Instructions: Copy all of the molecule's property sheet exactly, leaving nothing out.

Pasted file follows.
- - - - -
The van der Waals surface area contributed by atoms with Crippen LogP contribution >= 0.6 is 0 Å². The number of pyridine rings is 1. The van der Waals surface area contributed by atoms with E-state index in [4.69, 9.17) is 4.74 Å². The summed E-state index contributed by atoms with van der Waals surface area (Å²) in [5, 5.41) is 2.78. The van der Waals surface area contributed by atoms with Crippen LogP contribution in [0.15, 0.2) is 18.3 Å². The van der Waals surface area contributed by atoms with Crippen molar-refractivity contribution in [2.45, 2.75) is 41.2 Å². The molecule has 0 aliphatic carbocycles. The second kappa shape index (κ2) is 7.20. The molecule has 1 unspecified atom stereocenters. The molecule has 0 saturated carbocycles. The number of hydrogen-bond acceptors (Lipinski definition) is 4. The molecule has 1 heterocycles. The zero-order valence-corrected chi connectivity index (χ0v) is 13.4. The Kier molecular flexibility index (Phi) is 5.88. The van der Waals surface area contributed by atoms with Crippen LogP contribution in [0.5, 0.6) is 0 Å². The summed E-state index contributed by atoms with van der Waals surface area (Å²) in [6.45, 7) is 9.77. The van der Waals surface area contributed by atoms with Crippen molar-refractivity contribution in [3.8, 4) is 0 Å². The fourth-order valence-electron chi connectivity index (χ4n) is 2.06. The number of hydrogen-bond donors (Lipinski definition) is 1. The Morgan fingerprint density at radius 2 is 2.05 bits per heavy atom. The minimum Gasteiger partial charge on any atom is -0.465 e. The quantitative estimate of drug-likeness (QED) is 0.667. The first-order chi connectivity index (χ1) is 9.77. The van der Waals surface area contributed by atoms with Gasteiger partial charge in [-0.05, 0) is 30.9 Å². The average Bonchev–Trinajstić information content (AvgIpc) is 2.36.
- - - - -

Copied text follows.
The van der Waals surface area contributed by atoms with Crippen LogP contribution >= 0.6 is 0 Å². The number of pyridine rings is 1. The van der Waals surface area contributed by atoms with E-state index in [4.69, 9.17) is 4.74 Å². The summed E-state index contributed by atoms with van der Waals surface area (Å²) in [5, 5.41) is 2.78. The van der Waals surface area contributed by atoms with Crippen LogP contribution in [0.15, 0.2) is 18.3 Å². The van der Waals surface area contributed by atoms with Crippen molar-refractivity contribution in [2.45, 2.75) is 41.2 Å². The molecule has 0 aliphatic carbocycles. The second kappa shape index (κ2) is 7.20. The molecule has 1 unspecified atom stereocenters. The molecule has 0 saturated carbocycles. The number of hydrogen-bond acceptors (Lipinski definition) is 4. The molecule has 1 heterocycles. The zero-order valence-corrected chi connectivity index (χ0v) is 13.4. The Kier molecular flexibility index (Phi) is 5.88. The van der Waals surface area contributed by atoms with Crippen LogP contribution in [0.5, 0.6) is 0 Å². The summed E-state index contributed by atoms with van der Waals surface area (Å²) in [6.45, 7) is 9.77. The van der Waals surface area contributed by atoms with Crippen molar-refractivity contribution in [3.8, 4) is 0 Å². The fourth-order valence-electron chi connectivity index (χ4n) is 2.06. The number of hydrogen-bond donors (Lipinski definition) is 1. The Morgan fingerprint density at radius 2 is 2.05 bits per heavy atom. The minimum Gasteiger partial charge on any atom is -0.465 e. The quantitative estimate of drug-likeness (QED) is 0.667. The first-order chi connectivity index (χ1) is 9.77. The van der Waals surface area contributed by atoms with Gasteiger partial charge in [-0.05, 0) is 30.9 Å². The average Bonchev–Trinajstić information content (AvgIpc) is 2.36.